There aren't any actual animals in Wyatt's poem, but the speaker sure tries to make us think there are. In the first stanza in particular, he implies that he's talking about birds. Elsewhere in the poem, he drops some hunting metaphors and even some clever punning. Those animals never really disappear.
Line 1: The speaker says something is "fleeing" from him. This is a <strong>metaphor</strong>: the women are his prey, and they flee from him, the hunter.
Line 2: The word "stalking" can refer to the woman's movements. It makes us think of "stalks," an old Renaissance word for a part of a bird's leg.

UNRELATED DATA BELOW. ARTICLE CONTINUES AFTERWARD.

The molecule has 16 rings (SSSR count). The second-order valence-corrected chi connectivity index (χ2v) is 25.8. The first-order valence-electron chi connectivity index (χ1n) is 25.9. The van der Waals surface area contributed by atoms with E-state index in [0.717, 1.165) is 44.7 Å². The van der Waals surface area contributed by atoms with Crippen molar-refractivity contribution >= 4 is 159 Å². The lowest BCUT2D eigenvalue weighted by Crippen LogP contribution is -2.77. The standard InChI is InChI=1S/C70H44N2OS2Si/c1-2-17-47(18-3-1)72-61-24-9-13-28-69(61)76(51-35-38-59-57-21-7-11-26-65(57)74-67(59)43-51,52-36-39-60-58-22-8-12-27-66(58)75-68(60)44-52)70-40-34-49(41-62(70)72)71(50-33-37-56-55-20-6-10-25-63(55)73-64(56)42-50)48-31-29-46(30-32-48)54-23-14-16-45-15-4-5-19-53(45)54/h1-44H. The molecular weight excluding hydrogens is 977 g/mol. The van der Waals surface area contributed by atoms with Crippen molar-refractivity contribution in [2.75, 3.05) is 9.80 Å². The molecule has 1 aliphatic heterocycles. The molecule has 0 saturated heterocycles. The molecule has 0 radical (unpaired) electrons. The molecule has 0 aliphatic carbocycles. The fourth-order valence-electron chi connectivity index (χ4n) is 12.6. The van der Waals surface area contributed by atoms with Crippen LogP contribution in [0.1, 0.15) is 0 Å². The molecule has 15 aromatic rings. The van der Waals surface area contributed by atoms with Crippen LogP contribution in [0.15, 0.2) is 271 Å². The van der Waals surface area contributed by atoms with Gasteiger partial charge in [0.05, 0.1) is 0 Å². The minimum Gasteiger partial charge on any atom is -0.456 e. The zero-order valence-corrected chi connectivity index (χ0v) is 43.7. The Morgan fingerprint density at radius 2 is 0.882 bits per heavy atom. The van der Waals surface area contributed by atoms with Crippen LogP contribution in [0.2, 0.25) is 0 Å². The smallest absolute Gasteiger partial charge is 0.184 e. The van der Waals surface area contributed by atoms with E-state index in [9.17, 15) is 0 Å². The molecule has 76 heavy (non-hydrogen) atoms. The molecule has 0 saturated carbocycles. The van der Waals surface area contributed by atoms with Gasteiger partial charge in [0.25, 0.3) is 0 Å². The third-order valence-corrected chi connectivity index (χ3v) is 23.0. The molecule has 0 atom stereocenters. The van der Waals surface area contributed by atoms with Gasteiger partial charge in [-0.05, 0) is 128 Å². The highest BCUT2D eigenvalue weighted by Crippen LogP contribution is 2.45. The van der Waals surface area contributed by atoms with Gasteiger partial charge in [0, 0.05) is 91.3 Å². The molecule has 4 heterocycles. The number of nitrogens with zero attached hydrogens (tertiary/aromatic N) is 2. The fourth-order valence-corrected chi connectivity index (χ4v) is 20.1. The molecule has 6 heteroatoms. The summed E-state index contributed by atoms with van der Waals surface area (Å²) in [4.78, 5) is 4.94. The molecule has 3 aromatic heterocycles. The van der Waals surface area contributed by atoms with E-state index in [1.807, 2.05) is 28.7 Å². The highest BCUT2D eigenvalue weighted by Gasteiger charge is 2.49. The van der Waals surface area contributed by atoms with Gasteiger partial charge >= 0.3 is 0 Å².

Lines 3-4: Our guy continues to compare women to animals by saying that they were once "gentle tame and meek," but now are "wild." Now that we think of it, none of this is exactly flattering.
Lines 5-6: The women used to take bread from the speaker's hands. The speaker compares women to birds (that's a metaphor) and also compares sexual activities to the bread that feeds these animals (yet another metaphor).
Line 12: Now the speaker is "caught" by the woman. "Caught" is a metaphor in which the speaker is compared to some type of animal and the woman compared to a hunter. See how things have changed from the first stanza?
Line 14: The word "heart" may be a bit of a <strong>pun</strong>. Given all the hunting and animal words in the poem, we think of "hart" as well, which is an old-school word for a deer.